One of the most famous textiles that are used in Ghana is the Kente. New clothing lines such as ANEBA put a new twist integrating new Kente fashion. There are many conflicting claim regarding this most celebrated textile’s actual origin. Even though many of the mainstream texts do attribute the link of the famous Kente textile to the Ashanti, there is also another credible and alternative view that it is actually originated with the Ewe people, who are from Ghana. To know more about the origination of this most famous cloth, this article will take a look at the origination of the Kente cloth.
What is the possible origination of this popular cloth?
Even thought, there are various types of patterns and colours of this particular clothing, this clothing also reflects the history of the Ashanti people. Ashanti are those who are the members of the Akan people. These people speak the Akan or the Ashanti dialect when communicating. The meaning of Kente is “basket”. This is said to be originated from the dialect that they speak. On the other hand, they refer to this cloth as “nwentoma” and this means woven cloth in their language.
The empire of Ashanti was located in the present day Ghana, which first emerged during the 17th century in West Africa. There are many myths and stories regarding the Kente and one of the popular legends from Ashanti mention that, from the Bonwire village, two farmers named Watah Kraban and Krugu Amoaya came across a spider named Ananse. This spider is a popular character in the Ghanaian mythology. It was spinning a web and the farmers were in awe when they watched the magnificent web. They returned back to their village and tried to re-create what they came across.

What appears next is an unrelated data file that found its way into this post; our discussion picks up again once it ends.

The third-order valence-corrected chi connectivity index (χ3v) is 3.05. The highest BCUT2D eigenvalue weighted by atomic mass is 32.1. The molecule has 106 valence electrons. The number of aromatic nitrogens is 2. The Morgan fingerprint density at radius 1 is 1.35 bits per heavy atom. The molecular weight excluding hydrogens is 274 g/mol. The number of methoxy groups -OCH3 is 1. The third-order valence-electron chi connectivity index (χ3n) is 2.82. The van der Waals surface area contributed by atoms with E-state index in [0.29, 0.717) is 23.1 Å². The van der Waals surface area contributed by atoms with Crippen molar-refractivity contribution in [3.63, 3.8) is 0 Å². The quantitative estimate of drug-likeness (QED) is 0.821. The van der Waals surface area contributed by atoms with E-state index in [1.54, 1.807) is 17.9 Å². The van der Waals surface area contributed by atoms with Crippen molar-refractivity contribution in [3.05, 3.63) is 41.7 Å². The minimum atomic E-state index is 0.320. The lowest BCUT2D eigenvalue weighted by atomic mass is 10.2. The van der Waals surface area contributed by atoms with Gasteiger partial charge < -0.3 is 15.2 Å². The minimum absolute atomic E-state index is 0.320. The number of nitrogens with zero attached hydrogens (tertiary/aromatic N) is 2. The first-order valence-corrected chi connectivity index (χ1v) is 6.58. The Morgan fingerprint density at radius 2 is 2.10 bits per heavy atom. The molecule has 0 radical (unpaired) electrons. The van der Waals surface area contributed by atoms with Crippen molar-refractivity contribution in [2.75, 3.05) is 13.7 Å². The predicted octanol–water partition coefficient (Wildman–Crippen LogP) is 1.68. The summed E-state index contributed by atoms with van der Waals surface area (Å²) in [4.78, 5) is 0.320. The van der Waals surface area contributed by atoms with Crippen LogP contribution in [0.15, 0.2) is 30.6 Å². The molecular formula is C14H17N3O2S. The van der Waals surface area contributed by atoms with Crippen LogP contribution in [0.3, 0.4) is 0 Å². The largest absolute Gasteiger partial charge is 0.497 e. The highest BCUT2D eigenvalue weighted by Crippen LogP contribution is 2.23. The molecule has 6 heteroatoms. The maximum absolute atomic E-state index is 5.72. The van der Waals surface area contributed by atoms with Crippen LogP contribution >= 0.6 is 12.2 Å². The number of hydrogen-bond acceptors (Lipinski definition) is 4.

From the white and black fibers from the Raffia tree, the two brothers wove the special cloth, which they presented to the King Nana Osei Tutu or Asantehene, whose reign lasted from 1701- 1717. This cloth was approved as the royal cloth and the development of Kente cloth was reserved only for the important events. However, according to various sources, the people of the Ashanti Empire actually learned the weaving of Kente from Ewe people. These people also are located in Ghana, similar to Ashanti and there are various historical resources, which states that the Ewe people named it after how this cloth was woven, although the weaving art of this clothing is not much claimed.
According to the language of the Ewes, “Ke na te” is the procedure of creating this cloth. In the weaving procedure of this cloth, the weft is opened (Ke) and then it is passed through the weft and then it is pressed (Te). This process is repeated until the cloth is woven. The cloth which was related with the Ashanti Empire was made with Silk, instead of the Raffia fibers during the 17th and 18 centuries.
However, according to the present day interpretations and the cultural heritage, this clothing is a symbol and representation of the people of the Ashanti Empire.